A few years ago I was at Shasta Abbey. We were sitting for midday meal. For dessert there were cookies. My favorite! Each trainee took one cookie. They were delicious. When second helpings were offered, I found myself watching the tray and trying to figure if there would be any cookies left when it got to me. I thought of Ben Geshe, and, when the cookie tray got to me, I had to pass it on. It was not the eating and enjoying the cookie. It was my greed for the cookie that would never be satisfied by another cookie.

In Dogen’s Rules For Meditation we recite “Of what use is it to merely enjoy this fleeting world?” I think the word “merely” is important here. It is not a statement that enjoying the world is wrong. We should enjoy the moments of our lives. And we should go beyond pursuing pleasure. This is what the Buddha found. The Way is neither mortification nor glorification of the flesh. When we are given something that is good to eat, enjoy it as it nourishes us. Don’t grasp after it. Don’t want more and more beyond our needs.

“We will eat lest we become lean and die.” Again, the Middle Way. Accept our bodies. our physical needs and desires as normal and appropriate. Nourish and care for our bodies. St. Francis tenderly said “This body is Brother Donkey. I will feed him and care for him, but I will ride him, he will not ride me.” So the Middle Way is to take and enjoy nourishment, but not to let the greed for ever more pleasure to dictate our lives. It is only through our human bodies that we have the opportunity for training and enlightenment.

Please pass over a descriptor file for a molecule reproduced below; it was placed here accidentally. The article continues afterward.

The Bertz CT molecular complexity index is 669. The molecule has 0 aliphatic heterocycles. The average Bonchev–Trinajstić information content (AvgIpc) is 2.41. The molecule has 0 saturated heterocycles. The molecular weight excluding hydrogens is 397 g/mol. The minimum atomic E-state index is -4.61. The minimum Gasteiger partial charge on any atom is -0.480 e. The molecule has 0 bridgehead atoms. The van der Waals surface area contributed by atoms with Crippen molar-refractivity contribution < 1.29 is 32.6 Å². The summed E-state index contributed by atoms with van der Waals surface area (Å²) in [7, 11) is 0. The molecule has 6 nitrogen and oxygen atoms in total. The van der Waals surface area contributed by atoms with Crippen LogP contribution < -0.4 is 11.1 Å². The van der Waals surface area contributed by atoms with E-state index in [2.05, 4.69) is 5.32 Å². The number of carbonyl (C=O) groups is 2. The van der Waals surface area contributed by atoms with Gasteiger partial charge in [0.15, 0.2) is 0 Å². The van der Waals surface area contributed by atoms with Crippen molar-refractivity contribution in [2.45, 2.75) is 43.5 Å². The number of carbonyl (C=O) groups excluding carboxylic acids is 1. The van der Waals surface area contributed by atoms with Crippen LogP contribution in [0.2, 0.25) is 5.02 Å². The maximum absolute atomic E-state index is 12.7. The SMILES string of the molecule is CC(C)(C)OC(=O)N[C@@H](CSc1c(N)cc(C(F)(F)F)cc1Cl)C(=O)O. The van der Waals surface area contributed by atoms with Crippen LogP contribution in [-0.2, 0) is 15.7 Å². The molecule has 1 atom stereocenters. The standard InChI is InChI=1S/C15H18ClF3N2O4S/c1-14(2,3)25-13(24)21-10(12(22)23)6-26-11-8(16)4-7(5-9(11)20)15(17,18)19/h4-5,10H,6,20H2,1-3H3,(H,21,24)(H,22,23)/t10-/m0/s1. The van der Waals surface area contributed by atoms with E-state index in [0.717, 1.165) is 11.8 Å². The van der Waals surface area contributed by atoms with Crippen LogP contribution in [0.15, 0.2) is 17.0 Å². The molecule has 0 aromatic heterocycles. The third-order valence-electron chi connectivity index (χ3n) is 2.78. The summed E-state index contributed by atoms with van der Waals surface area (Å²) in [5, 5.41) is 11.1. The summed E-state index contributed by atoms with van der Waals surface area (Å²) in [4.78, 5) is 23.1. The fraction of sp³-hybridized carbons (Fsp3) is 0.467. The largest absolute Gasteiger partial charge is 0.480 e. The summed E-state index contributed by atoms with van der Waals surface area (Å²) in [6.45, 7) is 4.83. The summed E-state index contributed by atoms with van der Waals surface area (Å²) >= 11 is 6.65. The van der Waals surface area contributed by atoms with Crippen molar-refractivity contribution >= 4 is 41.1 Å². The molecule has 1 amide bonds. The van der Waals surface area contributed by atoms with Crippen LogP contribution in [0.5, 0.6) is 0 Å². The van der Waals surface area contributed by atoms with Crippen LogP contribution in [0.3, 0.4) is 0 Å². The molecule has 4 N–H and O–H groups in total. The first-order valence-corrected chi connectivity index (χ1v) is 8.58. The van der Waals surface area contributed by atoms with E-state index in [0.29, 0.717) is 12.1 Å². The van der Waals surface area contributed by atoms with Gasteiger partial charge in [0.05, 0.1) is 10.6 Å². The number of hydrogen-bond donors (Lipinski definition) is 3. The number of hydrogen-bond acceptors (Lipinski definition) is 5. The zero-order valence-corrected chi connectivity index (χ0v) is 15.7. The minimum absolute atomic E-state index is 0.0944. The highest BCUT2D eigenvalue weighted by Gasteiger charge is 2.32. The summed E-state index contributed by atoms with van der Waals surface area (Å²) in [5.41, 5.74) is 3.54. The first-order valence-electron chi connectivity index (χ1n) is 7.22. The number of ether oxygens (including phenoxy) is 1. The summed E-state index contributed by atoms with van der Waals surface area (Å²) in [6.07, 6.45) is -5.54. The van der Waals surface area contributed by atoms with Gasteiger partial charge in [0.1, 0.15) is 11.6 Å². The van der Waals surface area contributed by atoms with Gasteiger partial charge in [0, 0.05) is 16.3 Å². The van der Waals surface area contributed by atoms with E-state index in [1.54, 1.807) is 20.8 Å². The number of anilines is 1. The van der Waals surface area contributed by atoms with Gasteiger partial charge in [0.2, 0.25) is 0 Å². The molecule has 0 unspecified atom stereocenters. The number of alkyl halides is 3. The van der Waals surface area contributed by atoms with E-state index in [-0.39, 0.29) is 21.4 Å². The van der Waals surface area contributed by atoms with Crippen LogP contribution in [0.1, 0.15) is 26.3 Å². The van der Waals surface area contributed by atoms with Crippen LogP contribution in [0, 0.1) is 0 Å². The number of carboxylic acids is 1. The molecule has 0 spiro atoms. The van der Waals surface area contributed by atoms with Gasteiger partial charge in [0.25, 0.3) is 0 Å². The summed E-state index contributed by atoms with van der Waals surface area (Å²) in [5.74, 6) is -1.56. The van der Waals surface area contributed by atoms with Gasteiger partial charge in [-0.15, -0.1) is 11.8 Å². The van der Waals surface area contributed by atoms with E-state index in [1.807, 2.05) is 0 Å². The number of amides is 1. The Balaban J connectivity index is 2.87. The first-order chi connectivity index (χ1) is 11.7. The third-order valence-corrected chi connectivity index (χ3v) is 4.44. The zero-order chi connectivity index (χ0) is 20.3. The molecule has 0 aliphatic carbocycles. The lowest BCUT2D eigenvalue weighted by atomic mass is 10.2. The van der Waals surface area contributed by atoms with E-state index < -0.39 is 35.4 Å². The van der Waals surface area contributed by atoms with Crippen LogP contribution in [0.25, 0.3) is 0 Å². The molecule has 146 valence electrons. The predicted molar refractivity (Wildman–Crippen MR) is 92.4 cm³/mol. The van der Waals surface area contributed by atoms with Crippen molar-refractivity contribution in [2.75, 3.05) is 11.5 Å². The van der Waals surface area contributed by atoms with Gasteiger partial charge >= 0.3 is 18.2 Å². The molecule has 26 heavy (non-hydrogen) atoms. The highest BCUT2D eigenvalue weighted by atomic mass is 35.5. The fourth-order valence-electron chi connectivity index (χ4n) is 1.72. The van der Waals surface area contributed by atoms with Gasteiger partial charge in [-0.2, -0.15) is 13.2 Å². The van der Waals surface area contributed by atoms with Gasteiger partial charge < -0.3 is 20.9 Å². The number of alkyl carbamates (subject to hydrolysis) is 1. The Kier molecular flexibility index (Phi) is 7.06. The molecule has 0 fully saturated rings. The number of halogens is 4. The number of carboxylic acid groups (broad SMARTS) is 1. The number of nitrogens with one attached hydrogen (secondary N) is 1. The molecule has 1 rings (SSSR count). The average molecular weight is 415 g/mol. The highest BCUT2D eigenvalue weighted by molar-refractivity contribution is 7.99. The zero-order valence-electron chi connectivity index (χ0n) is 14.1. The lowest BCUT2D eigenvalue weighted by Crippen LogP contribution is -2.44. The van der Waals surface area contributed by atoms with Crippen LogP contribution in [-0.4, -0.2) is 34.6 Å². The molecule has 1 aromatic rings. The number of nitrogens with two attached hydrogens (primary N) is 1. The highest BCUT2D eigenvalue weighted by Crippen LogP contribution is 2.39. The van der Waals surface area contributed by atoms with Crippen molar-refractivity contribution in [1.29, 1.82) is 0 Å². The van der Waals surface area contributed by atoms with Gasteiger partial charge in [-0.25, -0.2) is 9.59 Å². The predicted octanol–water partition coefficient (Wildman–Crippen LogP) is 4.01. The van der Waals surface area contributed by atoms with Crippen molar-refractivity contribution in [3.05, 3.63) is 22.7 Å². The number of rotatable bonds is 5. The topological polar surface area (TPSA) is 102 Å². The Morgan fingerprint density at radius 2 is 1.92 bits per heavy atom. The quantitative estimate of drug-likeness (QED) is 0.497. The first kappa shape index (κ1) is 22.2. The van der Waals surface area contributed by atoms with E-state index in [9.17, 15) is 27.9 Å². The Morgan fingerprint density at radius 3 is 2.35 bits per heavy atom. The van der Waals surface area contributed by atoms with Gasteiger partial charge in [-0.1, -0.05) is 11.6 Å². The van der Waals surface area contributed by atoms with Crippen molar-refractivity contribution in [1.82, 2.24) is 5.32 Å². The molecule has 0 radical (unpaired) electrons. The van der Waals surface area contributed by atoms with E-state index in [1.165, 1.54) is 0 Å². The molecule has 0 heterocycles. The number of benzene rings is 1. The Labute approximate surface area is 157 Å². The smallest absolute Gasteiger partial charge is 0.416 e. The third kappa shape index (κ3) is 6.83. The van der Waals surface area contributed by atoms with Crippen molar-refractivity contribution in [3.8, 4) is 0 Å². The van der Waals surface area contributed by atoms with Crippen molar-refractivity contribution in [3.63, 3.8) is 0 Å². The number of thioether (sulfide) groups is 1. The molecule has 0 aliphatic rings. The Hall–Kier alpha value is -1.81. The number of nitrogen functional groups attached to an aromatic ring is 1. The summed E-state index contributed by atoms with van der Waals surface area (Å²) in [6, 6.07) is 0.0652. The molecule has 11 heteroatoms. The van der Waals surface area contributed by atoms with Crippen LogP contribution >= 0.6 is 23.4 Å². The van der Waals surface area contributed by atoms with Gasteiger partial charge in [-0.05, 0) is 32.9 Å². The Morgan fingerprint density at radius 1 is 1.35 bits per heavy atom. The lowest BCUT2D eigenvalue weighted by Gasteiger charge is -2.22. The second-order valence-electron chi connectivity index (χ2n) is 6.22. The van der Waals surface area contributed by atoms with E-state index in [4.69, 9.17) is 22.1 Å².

“We accept this food so that we may become enlightened.” The word enlightenment contains several snares for me. First snare, that there is some place or state of enlightenment. Krishnamurti said “There is no such thing as enlightenment. There is only enlightened living.” I think this is a good understanding for me. No place to get to, just moment by moment living with the choice of being awake or asleep in each moment. “Sentient beings are numberless. May I and all sentient beings fully awaken, moment by moment.” Second snare, that there is some thing to be attained. Just wake up now and now and now. This is the gift of our human bodies. This food nourishes us so that we can awaken each moment.


5 Responses to “Thoughts on the Five Thoughts by Kim Woodward”

  1. Anonymous Says:

    Very eloquently written!

  2. hounhelen Says:

    Thanks for underscoring how body and mind are so integrally meshed. Do you think these Five Thoughts apply to other areas of “consumption”?

    • Kim Woodward Says:

      How interesting. Of course. We must think deeply of how this clothing, dwelling, computer and everything else has come. Mealtime verse is a good time to stop and be clear, but we need to do this all the time.

  3. Anonymous Says:

    “We must protect ourselves from error by excluding greed from our minds.” I have found so far that “excluding” greed or anger or delusion from my mind isn’t really possible. Rather, my mind can be trained to recognize their arising. The recognition allows me to then see some choices of behavior in the next moment. Being human, we are subject to the “Three Hindrances”. And, thankfully, being human we have the ability to change. Our behavior does not need to be based on habit energy.


    • Kim Woodward Says:

      Thanks Andy,
      I agree. “Excluding”, or any other absolute, leads to the place of this and that, of duality.

Comments are closed.

%d bloggers like this: